What does it mean to “get over something”? After enduring a difficult situation, how do we know if we’ve processed it wisely? Listen as Alasdair Groves discusses some steps we can consider as we grieve and heal.
Hi, my name is Alasdair Groves and I’m the host of Where Life and Scripture Meet, a podcast of CCEF, the Christian Counseling and Educational Foundation, where our mission is to restore Christ to counseling and counseling to the church.
So awhile back, I was working in counseling with someone who’d been through a difficult experience with a particular church that she had left under hard circumstances. At one point she asked me a question, which is a question I’ve heard many times before and many times since, both in counseling and out of it. But I remember for whatever reason, there was this particular moment where something kind of clicked for me, where I had a light bulb experience. The question was, how do I know if I’ve really dealt with this? How do I know if I’m really processing this well? Am I in denial? Am I ignoring this? Am I stuffing this? Have I gotten over this? Am I past this? The question takes various forms, but the question of, “Hey, something’s happened in my life and I am not sure if I’m actually doing a good job of responding to it. Am I okay here? How would I know if I had in a mature and significant way kind of dealt with whatever it is that’s happened?”
I think it’s a great question and it’s one that sparked a significant amount of thought for me. What came out in this particular season of counseling with this particular woman was sort of a four-part answer to that question that I’ve just found really, really helpful. It gives categories not enough for some kind of easy answer, right? If you’ve ever listened to this podcast before, you know we’re not into quick, easy answers and three steps to fix your problems. But I’ve found these four categories, these four buckets, these four shelves on which to place various aspects of one’s experience just to be a helpful way of saying, “All right, I think if I can say I’ve got things on all four shelves and I’ve looked at all four shelves and thought about the situation through all four of these lenses, then I can have a confidence that I’m actually walking forward well, that I’m honoring the Lord in my response to this and I’m not hiding from it or refusing to deal with it or not acknowledging the impact it’s had on me. I’m not bottling it up and really just in a pressure cooker recipe to explode down the road, shirking my duty to handle the hard things in life.”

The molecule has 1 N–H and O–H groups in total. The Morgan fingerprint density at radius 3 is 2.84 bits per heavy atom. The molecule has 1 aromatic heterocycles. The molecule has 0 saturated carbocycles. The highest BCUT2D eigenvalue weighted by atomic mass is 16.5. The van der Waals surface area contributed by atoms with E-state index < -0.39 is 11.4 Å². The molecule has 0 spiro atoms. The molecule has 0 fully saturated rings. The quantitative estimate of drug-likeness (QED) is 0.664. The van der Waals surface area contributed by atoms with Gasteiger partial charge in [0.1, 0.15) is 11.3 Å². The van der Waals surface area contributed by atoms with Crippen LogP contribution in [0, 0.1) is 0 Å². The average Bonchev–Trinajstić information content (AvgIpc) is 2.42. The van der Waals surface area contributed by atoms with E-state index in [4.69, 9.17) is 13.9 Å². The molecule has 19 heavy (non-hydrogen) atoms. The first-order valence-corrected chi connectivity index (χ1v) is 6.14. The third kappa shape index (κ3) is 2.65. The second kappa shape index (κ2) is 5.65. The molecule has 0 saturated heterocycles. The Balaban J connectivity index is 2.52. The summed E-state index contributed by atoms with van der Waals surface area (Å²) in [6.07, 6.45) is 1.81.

So I want to speak about those four and kind of lay them out, but as I do so, I can’t overstress how much I don’t want to say to you, especially if you’re listening to this and you’re someone who is in the thick of dealing with something hard, dealing with something that’s just been a traumatic experience, a heartbreak, something where your life has been profoundly, painfully rearranged. My goal is not to say, “Hey, here it is. Here’s your formula. Go forward. Just do these things and it’ll all be okay and the quicker the better.” I’m really wanting to offer these as a sense of process and ongoing unfolding process that might unfold over quite a long time. In fact, it might be iterative. You might go through and say, “Okay, yeah, I think I’ve done three of these four things and how do I do the fourth?” Okay, and you might come back a year later and say, “There’s aspects of this I hadn’t fully grasped.” But you would have categories to identify, “Okay, here are maybe some threads then that I could go deeper with or that would be appropriate and helpful to process still further.” So I’m not trying to short circuit anybody’s sensitive timeline. It’s going to be different for each person of how this plays out. By the same token, if you feel like, yeah, I’ve kind of looked through these four lenses and I feel good about what I’ve thought through and the response I’ve made, that’s fine. The goal is not to endlessly process and be navel gazers who spend our lives simply trying to think through our experience or even our every heart experience and process it in some exhaustive way. You’ll never process anything exhaustively. You’ll always be learning and growing. The more decades that pass, the more you’ll have different kinds of reflections on things that happened a long time ago. That’s the Lord’s mercy to us that He’s going to walk with us and he’s going to meet us and each new season He will teach us new lessons as our lives extend and as we see our history differently as He brings different things into our lives and teaches and grows us and matures us, and so on and so forth.
So with that said, let me offer four categories to think about when you’ve been through something difficult and you’re in any way, shape or form asking the question of have I really processed this.